Abuse of dominance

Definition of abuse of dominance

How is abuse of dominance defined and identified? What conduct is subject to a per se prohibition?

Section 11(3)(i)-(iv) of the Competition Act lists examples of abusive conduct. The list essentially corresponds to that of article 102 of the TFEU and is not exhaustive.

Section 11(3) of the Competition Act lists the following non-exhaustive examples of abuse:

  • directly or indirectly imposing unfair purchase or selling prices or other unfair trading terms and conditions;
  • limiting production, sales or technical development to the detriment of consumers;
  • applying dissimilar conditions to services of equal value with trading partners, consequently placing them at a competitive disadvantage; and
  • conditioning the conclusion of a contract upon the other contracting party’s acceptance of supplementary services, which by their nature or according to customary trade practice have no connection with the services subject to the contract.

The Competition Act does not explicitly define the concept of abuse, and neither the Danish courts nor the Council or the Tribunal have provided an all-encompassing definition of the term. Instead, the preparatory works for the Competition Act refer to EU law as a guiding point in determining whether certain behaviour constitutes ‘abuse’ within the meaning of competition law. Consequently, as under EU law, ‘abuse’ is defined objectively as a concept relating to the behaviour of an undertaking in a dominant position, which, through recourse to methods differing from those that condition normal competition (ie, abnormal business conduct), affects competition negatively.

In general, the Danish competition authorities strive to have an effects-based approach in dominance cases.

As only the actual or potential harm to the structure of a given market is decisive, a dominant undertaking’s subjective intent by certain conduct is principally immaterial in determining an abuse. However, malicious intent may be taken into account by the competition authorities when assessing certain conduct.

Exploitative and exclusionary practices

Does the concept of abuse cover both exploitative and exclusionary practices?

As under EU competition law, Danish law operates with three main categories of abuse: exploitative practices, exclusionary practices and discriminatory practices.

Link between dominance and abuse

What link must be shown between dominance and abuse? May conduct by a dominant company also be abusive if it occurs on an adjacent market to the dominated market?

As under EU competition law, there is no requirement for a causal link between holding a dominant position on a market and abuse. The concept of abuse does not only include conduct, which can only be exercised through a dominant position, but also conduct that does not necessarily require any market power (eg, conclusion of exclusive agreements). Conduct by a dominant undertaking may thus be abusive even if the conduct has been instigated upon the initiative of a non-dominant trading partner of the dominant undertaking.

As under EU competition law, Section 11 equally applies to abusive conduct having negative effect on a market adjacent to the market in which the undertaking concerned holds a dominant position.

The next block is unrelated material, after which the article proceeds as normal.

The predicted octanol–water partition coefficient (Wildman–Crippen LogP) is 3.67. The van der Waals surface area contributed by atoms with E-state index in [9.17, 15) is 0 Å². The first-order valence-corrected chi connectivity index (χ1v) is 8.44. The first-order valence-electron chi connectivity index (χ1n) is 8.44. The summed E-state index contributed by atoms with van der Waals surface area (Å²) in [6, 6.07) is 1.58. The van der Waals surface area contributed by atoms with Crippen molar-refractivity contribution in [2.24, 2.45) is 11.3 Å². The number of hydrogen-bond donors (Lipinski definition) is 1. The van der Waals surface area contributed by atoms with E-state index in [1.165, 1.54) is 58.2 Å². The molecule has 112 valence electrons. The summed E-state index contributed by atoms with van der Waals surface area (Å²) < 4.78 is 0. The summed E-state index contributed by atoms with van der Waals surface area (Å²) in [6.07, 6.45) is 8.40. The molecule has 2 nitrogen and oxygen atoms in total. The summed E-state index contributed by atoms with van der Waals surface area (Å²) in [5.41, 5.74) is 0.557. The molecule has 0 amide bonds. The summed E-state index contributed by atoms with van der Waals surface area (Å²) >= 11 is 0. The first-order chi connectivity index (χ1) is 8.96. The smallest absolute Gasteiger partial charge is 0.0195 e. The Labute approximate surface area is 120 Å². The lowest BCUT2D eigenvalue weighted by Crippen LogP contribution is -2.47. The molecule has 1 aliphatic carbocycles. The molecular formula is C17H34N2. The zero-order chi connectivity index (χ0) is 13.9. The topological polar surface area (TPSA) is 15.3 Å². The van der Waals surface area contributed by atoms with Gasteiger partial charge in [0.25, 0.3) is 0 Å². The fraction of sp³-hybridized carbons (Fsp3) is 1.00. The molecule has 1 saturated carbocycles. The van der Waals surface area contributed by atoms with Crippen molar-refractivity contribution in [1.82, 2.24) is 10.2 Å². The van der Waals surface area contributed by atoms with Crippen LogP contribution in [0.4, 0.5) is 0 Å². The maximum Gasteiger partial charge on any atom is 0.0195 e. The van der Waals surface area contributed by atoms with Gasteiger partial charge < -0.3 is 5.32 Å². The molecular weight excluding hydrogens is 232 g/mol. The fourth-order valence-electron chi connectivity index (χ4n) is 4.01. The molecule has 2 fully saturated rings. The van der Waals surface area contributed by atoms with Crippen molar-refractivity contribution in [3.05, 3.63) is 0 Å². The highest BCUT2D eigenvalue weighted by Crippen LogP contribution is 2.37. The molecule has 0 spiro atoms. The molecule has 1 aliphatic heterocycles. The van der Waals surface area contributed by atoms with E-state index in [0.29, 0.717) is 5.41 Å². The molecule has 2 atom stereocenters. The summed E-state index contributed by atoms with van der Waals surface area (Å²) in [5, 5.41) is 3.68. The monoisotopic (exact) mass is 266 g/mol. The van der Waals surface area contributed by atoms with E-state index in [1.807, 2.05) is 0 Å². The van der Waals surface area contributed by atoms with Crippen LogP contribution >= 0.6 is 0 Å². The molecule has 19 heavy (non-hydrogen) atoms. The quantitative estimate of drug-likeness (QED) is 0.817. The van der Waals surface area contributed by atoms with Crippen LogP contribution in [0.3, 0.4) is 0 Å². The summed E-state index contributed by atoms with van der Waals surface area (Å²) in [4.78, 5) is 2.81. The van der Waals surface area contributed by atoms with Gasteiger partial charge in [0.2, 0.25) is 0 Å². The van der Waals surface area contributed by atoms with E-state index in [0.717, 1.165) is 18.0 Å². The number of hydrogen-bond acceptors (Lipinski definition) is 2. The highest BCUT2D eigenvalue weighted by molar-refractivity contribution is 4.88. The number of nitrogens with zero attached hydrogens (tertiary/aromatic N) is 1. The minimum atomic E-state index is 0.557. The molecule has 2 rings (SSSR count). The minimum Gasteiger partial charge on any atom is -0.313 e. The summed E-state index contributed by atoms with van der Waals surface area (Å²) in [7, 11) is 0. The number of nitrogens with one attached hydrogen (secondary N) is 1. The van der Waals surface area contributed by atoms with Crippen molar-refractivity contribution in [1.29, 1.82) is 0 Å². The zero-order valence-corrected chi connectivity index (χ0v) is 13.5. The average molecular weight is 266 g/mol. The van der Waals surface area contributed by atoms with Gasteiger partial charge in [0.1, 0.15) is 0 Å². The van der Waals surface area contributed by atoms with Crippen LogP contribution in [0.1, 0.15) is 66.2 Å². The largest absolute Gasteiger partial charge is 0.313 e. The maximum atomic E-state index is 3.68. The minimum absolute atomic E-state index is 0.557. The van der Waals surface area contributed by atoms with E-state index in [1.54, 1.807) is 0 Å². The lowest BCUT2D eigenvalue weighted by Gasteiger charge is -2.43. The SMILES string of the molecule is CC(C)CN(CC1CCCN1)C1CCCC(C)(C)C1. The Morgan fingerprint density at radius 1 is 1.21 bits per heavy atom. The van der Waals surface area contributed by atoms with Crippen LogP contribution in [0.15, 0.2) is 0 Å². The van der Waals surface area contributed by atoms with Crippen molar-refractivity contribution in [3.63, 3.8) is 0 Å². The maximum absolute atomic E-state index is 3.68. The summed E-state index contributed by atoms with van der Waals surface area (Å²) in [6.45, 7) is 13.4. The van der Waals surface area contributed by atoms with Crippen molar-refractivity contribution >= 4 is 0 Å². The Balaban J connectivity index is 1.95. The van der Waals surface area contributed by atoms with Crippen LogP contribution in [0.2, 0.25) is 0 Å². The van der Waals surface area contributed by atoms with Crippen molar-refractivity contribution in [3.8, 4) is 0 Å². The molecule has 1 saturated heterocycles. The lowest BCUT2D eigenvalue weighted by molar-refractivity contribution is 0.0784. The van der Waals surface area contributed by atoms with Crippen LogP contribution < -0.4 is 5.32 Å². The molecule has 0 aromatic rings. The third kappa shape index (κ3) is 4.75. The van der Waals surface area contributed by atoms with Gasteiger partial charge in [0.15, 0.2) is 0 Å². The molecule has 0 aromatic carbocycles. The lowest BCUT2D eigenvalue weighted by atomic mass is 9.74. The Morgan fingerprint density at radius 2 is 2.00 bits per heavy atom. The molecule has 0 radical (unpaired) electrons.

What defences may be raised to allegations of abuse of dominance? When exclusionary intent is shown, are defences an option?

The Competition Act does not provide for any express exemptions from the prohibition against abuse of a dominant position. The common conception, however, is that conduct that is wholly insignificant to the competition on a given market should not necessarily be pursued by competition authorities as abusive under section 11, as public resources must be used as effectively as possible.

In line with this, the Danish Supreme Court stated in a judgment from 2011 regarding a public television service provider’s application of retroactive rebates that there needs to be an ‘appreciable effect’ on competition in order for an abuse to exist. However, what is specifically understood by an ‘appreciable effect’ and to what extent market coverage needs to be proven in order for a given behaviour to be considered an abuse, may be interpreted in the light of EU case law, including the European Court of Justice’s judgment from 2015 in C-23/14, Post Danmark II, and judgment from 2018 in C-525/16, MEO.

A dominant undertaking may also plead that its conduct is either a direct or necessary consequence of public regulation, objectively justifiable owing to, for example, health or safety reasons related to the nature of the product, or that the conduct creates efficiency gains that also benefit consumers.

In regard to the latter, it is - in accordance with EU case law - for the dominant undertaking to show that:

  • the efficiency gains likely to result from the conduct under consideration counteract any likely negative effects on competition and consumer welfare in the affected markets;
  • those gains have been, or are likely to be, brought about as a result of that conduct;
  • such conduct is necessary for the achievement of those gains in efficiency; and
  • the conduct does not eliminate effective competition, by removing all or most existing sources of actual or potential competition.